Can someone tell me what is the equivalent way to do the following line in Rails 4?

has_many :friends, :through => :friendships, :conditions => "status = 'accepted'", :order => :first_name

I tried the following:

has_many :friends, -> { where status: 'accepted' }, :through => :friendships , :order => :first_name

But I get the following error:

Invalid mix of scope block and deprecated finder options on ActiveRecord association: User.has_many :friends
  • 1
    Uh... could you post the whole file? I've never seen that error before. Dec 1, 2013 at 2:09
  • Err, nevermind, I think I know what's wrong, will update... Dec 1, 2013 at 2:10

5 Answers 5


Needs to be the second arg:

class Customer < ActiveRecord::Base
  has_many :orders, -> { where processed: true }



Put the order inside the block:

has_many :friends, -> { where(friendship: {status: 'accepted'}).order('first_name DESC') }, :through => :friendships
  • after replacing it in the second arg, i get this error : Invalid mix of scope block and deprecated finder options on ActiveRecord association: User.has_many :friends
    – medBouzid
    Dec 1, 2013 at 2:03
  • Could you update your question with what you tried? Looks like you don't have enough room in your comment. Dec 1, 2013 at 2:05
  • i used this -> { where status: 'requested' , :order => :created_at} and it works for me
    – medBouzid
    Dec 1, 2013 at 2:12
  • thank you for help, please add my solution as second suggestion ^^
    – medBouzid
    Dec 1, 2013 at 2:15
  • @medBo I'm not sure your solution is doing what you think it is. I think it ends up evaluating to where(status: 'requested', order: :created_at), instead of actually applying an order to the relation. You could verify that by checking the generated SQL (a_customer.friends.to_sql) Dec 1, 2013 at 2:19

While other answers on here are technically correct, they violate encapsulation. The User model should not know that the Friendship model has a column called status, and that it can have a specific value like accepted.

If you decide to make a change, to take advantage of Enums in Rails 4, for example, you would have to change both User and Friendship models. This could lead to bugs that maintaining encapsulation avoids.

I would expose a scope in the Friendship model:

scope :accepted, -> { where(status: :accepted) }

I would then use this scope in the User model, hiding any implementation details from User.

has_many :friendships, -> { Friendship.accepted }
has_many :friends, through: :friendships

# Or...

has_many :friends, -> { Friendship.accepted }, through: :friendships

You can go further and rename the scope to accepted_friendships to be clearer.

has_many :accepted_friendships, -> { Friendship.accepted }
has_many :friends, through: :accepted_friendships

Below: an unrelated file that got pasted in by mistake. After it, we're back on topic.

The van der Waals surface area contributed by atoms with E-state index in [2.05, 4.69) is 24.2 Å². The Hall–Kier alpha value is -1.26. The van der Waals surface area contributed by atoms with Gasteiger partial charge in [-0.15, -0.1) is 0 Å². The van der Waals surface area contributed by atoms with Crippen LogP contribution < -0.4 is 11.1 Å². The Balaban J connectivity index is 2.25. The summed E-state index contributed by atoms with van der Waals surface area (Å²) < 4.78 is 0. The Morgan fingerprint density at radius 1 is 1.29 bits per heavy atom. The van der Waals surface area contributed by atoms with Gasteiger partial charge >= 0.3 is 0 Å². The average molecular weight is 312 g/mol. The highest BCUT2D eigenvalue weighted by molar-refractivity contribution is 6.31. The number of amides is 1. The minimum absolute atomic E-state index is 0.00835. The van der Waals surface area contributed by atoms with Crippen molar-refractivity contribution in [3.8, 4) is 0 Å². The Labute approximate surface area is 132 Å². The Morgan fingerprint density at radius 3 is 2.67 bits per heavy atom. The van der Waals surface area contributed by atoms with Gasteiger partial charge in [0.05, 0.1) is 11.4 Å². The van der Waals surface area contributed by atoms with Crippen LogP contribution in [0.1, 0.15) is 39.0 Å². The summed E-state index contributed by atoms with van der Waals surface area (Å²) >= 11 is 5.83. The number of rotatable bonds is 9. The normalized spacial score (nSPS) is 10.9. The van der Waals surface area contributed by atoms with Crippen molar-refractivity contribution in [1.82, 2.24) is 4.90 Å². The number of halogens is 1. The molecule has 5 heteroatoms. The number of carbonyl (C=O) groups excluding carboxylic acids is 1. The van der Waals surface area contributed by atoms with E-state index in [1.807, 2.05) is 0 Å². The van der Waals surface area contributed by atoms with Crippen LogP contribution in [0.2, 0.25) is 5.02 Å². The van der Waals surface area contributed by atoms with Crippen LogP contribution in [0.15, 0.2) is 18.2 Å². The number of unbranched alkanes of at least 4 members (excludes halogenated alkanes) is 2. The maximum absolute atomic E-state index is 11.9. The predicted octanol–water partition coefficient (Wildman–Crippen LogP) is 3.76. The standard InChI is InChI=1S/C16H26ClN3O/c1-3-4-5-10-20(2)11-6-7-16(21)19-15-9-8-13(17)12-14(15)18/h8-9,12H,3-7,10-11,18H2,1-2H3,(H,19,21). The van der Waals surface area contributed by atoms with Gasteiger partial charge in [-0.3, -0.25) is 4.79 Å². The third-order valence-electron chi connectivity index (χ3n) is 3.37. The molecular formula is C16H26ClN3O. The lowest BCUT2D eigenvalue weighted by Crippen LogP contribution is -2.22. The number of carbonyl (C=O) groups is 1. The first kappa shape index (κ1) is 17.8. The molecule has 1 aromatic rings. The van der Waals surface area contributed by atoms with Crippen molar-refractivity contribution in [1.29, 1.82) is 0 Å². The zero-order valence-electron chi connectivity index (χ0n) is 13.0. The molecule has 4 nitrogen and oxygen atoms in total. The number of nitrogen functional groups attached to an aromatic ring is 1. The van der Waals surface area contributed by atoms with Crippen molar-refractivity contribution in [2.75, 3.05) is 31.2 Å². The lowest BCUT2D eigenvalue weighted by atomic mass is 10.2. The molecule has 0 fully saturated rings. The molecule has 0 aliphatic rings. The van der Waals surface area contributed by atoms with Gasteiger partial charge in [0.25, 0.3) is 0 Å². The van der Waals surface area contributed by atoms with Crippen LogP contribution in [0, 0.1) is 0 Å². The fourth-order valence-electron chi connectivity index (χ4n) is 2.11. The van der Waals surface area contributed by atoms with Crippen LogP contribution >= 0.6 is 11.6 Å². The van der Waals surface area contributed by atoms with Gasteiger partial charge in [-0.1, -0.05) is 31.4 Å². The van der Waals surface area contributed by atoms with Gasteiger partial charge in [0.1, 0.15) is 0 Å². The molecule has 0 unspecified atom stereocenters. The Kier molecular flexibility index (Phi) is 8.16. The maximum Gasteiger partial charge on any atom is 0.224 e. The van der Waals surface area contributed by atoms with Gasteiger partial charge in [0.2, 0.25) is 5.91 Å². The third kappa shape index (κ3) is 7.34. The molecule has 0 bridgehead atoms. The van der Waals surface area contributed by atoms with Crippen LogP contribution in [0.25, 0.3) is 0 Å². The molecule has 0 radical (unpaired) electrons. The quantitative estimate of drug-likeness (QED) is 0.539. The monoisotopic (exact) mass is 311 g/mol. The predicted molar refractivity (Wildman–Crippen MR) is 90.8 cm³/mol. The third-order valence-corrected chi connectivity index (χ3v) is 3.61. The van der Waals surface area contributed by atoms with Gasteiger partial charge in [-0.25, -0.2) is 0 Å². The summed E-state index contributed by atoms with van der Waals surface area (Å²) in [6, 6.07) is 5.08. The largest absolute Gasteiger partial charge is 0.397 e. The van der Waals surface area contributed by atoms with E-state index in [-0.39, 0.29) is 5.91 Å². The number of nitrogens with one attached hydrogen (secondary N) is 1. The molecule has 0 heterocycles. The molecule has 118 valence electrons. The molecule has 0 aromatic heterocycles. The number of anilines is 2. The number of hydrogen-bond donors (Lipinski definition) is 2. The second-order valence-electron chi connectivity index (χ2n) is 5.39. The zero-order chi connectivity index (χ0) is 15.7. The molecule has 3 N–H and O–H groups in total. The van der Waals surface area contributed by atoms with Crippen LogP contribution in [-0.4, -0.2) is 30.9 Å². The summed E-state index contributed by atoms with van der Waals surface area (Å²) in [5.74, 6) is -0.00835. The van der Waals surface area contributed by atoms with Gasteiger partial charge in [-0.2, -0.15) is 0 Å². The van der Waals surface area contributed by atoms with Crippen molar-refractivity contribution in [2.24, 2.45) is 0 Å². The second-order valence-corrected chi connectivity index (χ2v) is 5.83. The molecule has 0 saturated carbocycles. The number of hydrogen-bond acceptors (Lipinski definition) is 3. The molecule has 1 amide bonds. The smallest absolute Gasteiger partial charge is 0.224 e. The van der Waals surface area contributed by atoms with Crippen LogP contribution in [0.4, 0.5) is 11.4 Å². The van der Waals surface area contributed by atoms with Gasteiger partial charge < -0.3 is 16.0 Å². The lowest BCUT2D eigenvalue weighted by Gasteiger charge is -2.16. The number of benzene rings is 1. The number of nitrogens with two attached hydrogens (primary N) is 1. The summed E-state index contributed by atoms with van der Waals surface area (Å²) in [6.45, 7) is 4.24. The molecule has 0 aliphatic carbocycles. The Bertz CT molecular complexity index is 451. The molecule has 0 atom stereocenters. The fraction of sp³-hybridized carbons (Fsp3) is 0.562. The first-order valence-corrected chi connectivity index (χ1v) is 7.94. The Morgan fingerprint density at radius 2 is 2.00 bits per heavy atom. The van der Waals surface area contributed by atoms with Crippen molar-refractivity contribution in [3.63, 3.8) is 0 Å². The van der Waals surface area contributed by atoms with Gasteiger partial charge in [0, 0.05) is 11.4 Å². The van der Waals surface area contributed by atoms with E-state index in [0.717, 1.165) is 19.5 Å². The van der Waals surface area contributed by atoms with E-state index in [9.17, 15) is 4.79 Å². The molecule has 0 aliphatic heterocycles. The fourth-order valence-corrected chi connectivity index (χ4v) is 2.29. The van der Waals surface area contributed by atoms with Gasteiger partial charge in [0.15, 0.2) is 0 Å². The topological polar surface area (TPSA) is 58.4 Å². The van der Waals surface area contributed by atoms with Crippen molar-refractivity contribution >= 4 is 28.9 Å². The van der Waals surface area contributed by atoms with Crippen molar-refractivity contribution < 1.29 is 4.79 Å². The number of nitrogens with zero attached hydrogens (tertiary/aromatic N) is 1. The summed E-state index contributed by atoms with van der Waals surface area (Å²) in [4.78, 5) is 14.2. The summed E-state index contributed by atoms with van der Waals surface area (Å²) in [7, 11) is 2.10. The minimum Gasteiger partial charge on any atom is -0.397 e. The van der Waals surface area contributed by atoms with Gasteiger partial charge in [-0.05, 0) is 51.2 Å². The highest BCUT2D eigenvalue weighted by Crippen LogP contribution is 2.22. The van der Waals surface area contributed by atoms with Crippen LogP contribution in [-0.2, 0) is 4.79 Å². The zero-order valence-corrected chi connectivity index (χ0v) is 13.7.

Now you have successfully encapsulated implementation details in their respective models. Should anything change you only have one place to change it, reducing maintenance and increasing robustness.

  • 1
    your solution look cleaner, I will try it later on. +1
    – medBouzid
    Apr 1, 2015 at 12:07
  • I am using the same type of code, but getting syntax error, unexpected '\n', expecting => with this line: has_many :friends, :through => :friendships, class_name: "User", -> { Friendship.accepted }
    – Riptyde4
    Feb 23, 2016 at 6:11
  • I'm using Rails 4.2.5, it did not accept the syntax until i put the where before the rest of the arguments
    – Riptyde4
    Feb 23, 2016 at 17:31
  • @Riptyde4 sorry, I didn't read your earlier comment properly: The proc (->{ Friendship.accepted }) has to be the second argument, as my answer shows. So yes, it will be a syntax error if you don't have it in that order. My answer shows it in the correct order: has_many :friends, -> { Friendship.accepted }, through: :friendships
    – Mohamad
    Feb 23, 2016 at 17:58
  • @Mohamad Sorry for the confusion, I didn't realize order mattered when I was trying it for myself. Your answer was very helpful to me
    – Riptyde4
    Feb 23, 2016 at 18:29

A Rails 3.2 version of Mohamad's answer would be the following:

class Friend < ActiveRecord::Base
  has_many :friendships, :order => :first_name

  has_many :friends, :through => :friendships,
           :conditions => proc { Friendship.accepted.where_ast }

  has_many :pending_friends, :through => :friendships,
           class_name => Friend,
           :conditions => proc { Friendship.pending.where_ast }

class Friendship < ActiveRecord::Base
  scope :status, ->(status) { where(:status => status) }
  scope :accepted, -> { status('accepted') }
  scope :pending, -> { where(arel_table[:status].not_eq('accepted')) } 


  • where_ast is important as it returns the AREL nodes that are required for the condition to work
  • within the proc passed to :conditions, self is not always a model instance (e.g. when the association is merged with another query)
  • Using raw SQL within your scopes and associations will likely cause issues at some point to do with namespacing of table names... use AREL.

In order to work on Rails 4.1 (my case), i had to put:

has_many :friends, -> { where(friendships: { status: 'accepted' }) }, through: :friendships

Note the S on friendships. It refers directly to the database name.

has_many :friends, -> { where(status: 'accepted').order('first_name')}, through: :friendships


has_many :friends, -> { where(status: 'accepted').order(:first_name)}, through: :friendships

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